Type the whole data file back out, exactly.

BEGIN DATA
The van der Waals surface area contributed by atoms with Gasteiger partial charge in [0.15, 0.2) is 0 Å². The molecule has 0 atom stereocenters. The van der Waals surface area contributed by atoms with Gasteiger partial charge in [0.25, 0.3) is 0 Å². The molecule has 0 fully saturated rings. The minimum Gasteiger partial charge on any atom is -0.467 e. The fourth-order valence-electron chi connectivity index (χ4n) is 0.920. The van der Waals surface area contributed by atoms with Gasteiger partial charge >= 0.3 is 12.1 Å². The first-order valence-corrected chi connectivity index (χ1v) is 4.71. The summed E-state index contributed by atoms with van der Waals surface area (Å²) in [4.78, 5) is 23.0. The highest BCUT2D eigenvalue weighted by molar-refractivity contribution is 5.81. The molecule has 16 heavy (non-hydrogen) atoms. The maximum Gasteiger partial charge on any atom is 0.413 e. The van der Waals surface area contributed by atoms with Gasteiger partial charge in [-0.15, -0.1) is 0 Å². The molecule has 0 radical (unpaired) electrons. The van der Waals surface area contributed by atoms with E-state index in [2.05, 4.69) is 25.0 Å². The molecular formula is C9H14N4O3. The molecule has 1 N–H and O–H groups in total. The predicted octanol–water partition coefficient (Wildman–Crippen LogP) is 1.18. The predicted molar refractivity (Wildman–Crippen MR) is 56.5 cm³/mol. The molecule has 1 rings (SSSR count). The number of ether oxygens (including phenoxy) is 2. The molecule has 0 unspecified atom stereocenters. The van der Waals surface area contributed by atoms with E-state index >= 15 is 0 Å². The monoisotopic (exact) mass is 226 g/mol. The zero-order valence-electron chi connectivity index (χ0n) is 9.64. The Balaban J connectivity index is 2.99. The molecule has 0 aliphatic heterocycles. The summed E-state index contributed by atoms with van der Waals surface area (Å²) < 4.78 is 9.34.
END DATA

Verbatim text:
The van der Waals surface area contributed by atoms with Gasteiger partial charge in [0.15, 0.2) is 0 Å². The molecule has 0 atom stereocenters. The van der Waals surface area contributed by atoms with Gasteiger partial charge in [0.25, 0.3) is 0 Å². The molecule has 0 fully saturated rings. The minimum Gasteiger partial charge on any atom is -0.467 e. The fourth-order valence-electron chi connectivity index (χ4n) is 0.920. The van der Waals surface area contributed by atoms with Gasteiger partial charge >= 0.3 is 12.1 Å². The first-order valence-corrected chi connectivity index (χ1v) is 4.71. The summed E-state index contributed by atoms with van der Waals surface area (Å²) in [4.78, 5) is 23.0. The highest BCUT2D eigenvalue weighted by molar-refractivity contribution is 5.81. The molecule has 16 heavy (non-hydrogen) atoms. The maximum Gasteiger partial charge on any atom is 0.413 e. The van der Waals surface area contributed by atoms with Gasteiger partial charge in [-0.15, -0.1) is 0 Å². The molecule has 0 radical (unpaired) electrons. The van der Waals surface area contributed by atoms with E-state index in [2.05, 4.69) is 25.0 Å². The molecular formula is C9H14N4O3. The molecule has 1 N–H and O–H groups in total. The predicted octanol–water partition coefficient (Wildman–Crippen LogP) is 1.18. The predicted molar refractivity (Wildman–Crippen MR) is 56.5 cm³/mol. The molecule has 1 rings (SSSR count). The number of ether oxygens (including phenoxy) is 2. The molecule has 0 unspecified atom stereocenters. The van der Waals surface area contributed by atoms with E-state index >= 15 is 0 Å². The monoisotopic (exact) mass is 226 g/mol. The zero-order valence-electron chi connectivity index (χ0n) is 9.64. The Balaban J connectivity index is 2.99. The molecule has 0 aliphatic heterocycles. The summed E-state index contributed by atoms with van der Waals surface area (Å²) < 4.78 is 9.34.